[J. G. Ueberfeld, Principal Agent, Frankfort Ready Money Lottery.] Secretarial Letter, signed by 'J. G. Ueberfeld | Principal Agent', explaining in detail why Alexander Blair, Treasurer of the Bank of Scotland should become interested in the scheme.

J. G. Ueberfeld, Principal Agent, Frankfort Ready Money Lottery [Frankfurt am Main, Germany; Alexander Blair, Treasurer, Bank of Scotland, Edinburgh]
Publication details: 
'Frankfort a/m' [Frankfurt am Main, Germany] 10 November 1842.
SKU: 13983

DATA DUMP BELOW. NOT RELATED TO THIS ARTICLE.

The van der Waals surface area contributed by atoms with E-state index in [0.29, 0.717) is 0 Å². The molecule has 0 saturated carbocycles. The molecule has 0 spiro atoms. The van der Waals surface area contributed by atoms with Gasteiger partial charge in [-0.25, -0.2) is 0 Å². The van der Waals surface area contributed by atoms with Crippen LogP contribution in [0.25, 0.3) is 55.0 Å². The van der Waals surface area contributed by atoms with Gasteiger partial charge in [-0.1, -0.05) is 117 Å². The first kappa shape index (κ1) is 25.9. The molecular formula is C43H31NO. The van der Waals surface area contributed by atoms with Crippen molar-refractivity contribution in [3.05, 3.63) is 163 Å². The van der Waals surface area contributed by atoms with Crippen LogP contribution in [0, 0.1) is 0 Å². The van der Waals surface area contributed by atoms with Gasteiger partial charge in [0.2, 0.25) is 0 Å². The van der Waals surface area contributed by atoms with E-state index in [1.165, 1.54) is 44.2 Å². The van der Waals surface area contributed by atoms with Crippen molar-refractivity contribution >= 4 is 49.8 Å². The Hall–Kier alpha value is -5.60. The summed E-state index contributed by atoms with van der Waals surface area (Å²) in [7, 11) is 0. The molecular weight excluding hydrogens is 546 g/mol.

2pp., 4to. 59 neatly and closely written lines. In good condition, on lightly aged paper. Addressed to Blair at the head. From the start the tone of the letter must have rung alarm bells: 'Encouraged by one of my Dublin Correspondents, who has just very lately won a rather considerable prize in my office as General Agent to the Board of Management for the Frankfort Ready Money Lottery, I beg hereby to take the liberty of tendering you my services in the purchase or sale of public securities, recovery of Debts, &c &c. | In order to open a connexion with you, which I much desire, I request you to become interested in our Frankfort Money Lottery, divided in Classes, guaranteed by the Senate of this Free City, and for which I have been appointed Principal Agent.' He proceeds to pitch his case with a succession of 'facts' and figures. This Lottery was of course little better than a scam: the Dublin Review for June 1846 has a review of the Banker's Magazine, November 1845, with the running title 'Foreign Lotteries', in which the Frankfort features as 'the head quarters of the trade'. The article explains that 'many persons in the number of our readers [...] have from time to time received circulars from parties in Frankfort, Hamburg, and other towns in Germany, inclosing plans of lotteries, to which the consideration of the public is solicited', and that the English newspapers, 'particularly the Sunday ones, now and then make allusions to, and invariably stigmatize, these "speculations" and "distributions," (to adopt the language of the circulars,) as humbugs or swindling transactions'.